First measurement of Titan’s winds from Huygens
Using a global network of radio telescopes, scientists have measured the speed of the winds faced by Huygens during its descent through the atmosphere of Titan.
This measurement could not be done from space because of a configuration problem with one of Cassini’s receivers. The winds are weak near the surface and increase slowly with altitude up to about 60 km, becoming much rougher higher up where significant vertical wind shear may be present.
Preliminary estimates of the wind variations with altitude on Titan have been obtained from measurements of the frequency of radio signals from Huygens, recorded during the probe’s descent on 14 January 2005. These ‘Doppler’ measurements, obtained by a global network of radio telescopes, reflect the relative speed between the transmitter on Huygens and the receiver on the Earth.
Winds in the atmosphere affected the horizontal speed of the probe’s descent and produced a change in the frequency of the signal received on Earth. This phenomenon is similar to the commonly heard change in pitch of a siren on a speeding police car.
Leading the list of large radio antennas involved in the programme were the NRAO Robert C. Byrd Green Bank Telescope (GBT) in West Virginia, USA, and the CSIRO Parkes Radio Telescope in Australia. Special instrumentation designed for detection of weak signals was used to measure the ‘carrier’ frequency of the Huygens radio signal during this unique opportunity.
The initial detection, made with the ‘Radio Science Receivers’ on loan from NASA’s Deep Space Network, provided the first unequivocal proof that Huygens had survived the entry phase and had begun its radio relay transmission to Cassini.
The very successful signal detection on Earth provided a surprising turnabout for the Cassini-Huygens Doppler Wind Experiment (DWE), whose data could not be recorded on the Cassini spacecraft due to a commanding error needed to properly configure the receiver.
“Our team has now taken a significant first step to recovering the data needed to fulfil our original scientific goal, an accurate profile of Titan's winds along the descent trajectory of Huygens,” said DWE’s Principal Investigator Dr Michael Bird (University of Bonn, Germany).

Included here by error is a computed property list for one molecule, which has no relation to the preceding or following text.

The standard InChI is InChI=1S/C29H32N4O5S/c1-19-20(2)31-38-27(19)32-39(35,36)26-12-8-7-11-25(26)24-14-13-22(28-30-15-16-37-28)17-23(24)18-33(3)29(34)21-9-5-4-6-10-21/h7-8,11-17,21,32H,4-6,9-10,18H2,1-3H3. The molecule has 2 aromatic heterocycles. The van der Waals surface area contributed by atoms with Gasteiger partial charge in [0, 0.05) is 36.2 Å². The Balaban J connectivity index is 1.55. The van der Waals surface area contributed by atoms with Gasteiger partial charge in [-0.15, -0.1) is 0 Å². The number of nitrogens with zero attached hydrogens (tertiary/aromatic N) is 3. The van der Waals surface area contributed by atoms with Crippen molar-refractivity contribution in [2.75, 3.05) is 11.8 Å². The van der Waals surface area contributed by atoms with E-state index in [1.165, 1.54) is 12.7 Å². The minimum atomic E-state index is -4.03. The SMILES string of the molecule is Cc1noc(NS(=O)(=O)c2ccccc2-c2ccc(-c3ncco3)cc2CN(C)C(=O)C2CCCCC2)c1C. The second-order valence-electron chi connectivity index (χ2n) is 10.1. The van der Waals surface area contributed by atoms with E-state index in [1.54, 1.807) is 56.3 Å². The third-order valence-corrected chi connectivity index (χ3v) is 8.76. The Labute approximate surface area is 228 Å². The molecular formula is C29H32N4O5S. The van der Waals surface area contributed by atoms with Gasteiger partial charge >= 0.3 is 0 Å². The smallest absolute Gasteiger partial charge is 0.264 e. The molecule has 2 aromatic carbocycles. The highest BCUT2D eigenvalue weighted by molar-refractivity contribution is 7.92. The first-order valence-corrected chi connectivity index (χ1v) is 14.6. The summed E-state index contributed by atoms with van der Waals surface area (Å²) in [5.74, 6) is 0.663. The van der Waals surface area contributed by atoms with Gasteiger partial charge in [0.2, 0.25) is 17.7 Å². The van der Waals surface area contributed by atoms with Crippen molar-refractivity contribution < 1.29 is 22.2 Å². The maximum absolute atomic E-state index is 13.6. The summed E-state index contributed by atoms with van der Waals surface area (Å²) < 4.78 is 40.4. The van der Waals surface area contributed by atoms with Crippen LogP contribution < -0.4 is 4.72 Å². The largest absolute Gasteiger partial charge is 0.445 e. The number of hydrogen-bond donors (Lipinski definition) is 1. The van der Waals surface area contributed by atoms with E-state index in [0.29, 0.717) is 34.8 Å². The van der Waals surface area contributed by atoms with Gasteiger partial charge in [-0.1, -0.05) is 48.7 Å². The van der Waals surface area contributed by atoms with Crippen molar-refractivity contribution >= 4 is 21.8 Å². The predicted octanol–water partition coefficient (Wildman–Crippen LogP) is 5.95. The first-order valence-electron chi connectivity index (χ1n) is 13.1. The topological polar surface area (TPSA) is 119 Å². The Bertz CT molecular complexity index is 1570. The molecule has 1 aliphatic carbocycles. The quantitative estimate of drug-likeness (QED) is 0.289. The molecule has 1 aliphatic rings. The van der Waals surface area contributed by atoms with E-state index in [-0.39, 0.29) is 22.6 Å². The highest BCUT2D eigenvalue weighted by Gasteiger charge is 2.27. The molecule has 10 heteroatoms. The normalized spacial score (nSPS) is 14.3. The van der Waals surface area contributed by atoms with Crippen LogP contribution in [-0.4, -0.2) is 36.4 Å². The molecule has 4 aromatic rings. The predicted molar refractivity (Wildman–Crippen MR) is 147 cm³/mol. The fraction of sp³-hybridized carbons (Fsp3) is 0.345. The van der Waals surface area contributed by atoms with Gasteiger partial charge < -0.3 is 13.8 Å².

The ground-based Doppler measurements were carried out and processed jointly by scientists from the NASA Jet Propulsion Laboratory (JPL, USA) and the Joint Institute for VLBI in Europe (JIVE, The Netherlands) working within the DWE team.
Winds on Titan are found to be flowing in the direction of Titan's rotation (from west to east) at nearly all altitudes. The maximum speed of roughly 120 metres per second (430 km/h) was measured about ten minutes after the start of the descent, at an altitude of about 120 km. The winds are weak near the surface and increase slowly with altitude up to about 60 km.
This pattern does not continue at altitudes above 60 km, where large variations in the Doppler measurements are observed. Scientists believe that these variations may arise from significant vertical wind shear. That Huygens had a rough ride in this region was already known from the science and engineering data recorded on board Huygens.
“Major mission events, such as the parachute exchange about 15 minutes into the atmospheric flight and impact on Titan at 13:45 CET, produced Doppler signatures that we can clearly identify in the data,” Bird said.
At present, there exists an approximately 20-minute interval with no data between the measurements at GBT and Parkes. This gap in Doppler coverage will eventually be closed by data from other radio telescopes which are presently being analysed. In addition, the entire global set of radio telescopes performed Very Long Baseline Interferometry (VLBI) recordings of the Huygens signal to determine the probe’s precise position during the descent.
“This is a stupendous example of the effectiveness of truly global scientific co-operation,” said Jean-Pierre Lebreton, ESA Huygens Project Scientist. “By combining the Doppler and VLBI data we will eventually obtain an extremely accurate three-dimensional record of the motion of Huygens during its mission at Titan,” he concluded.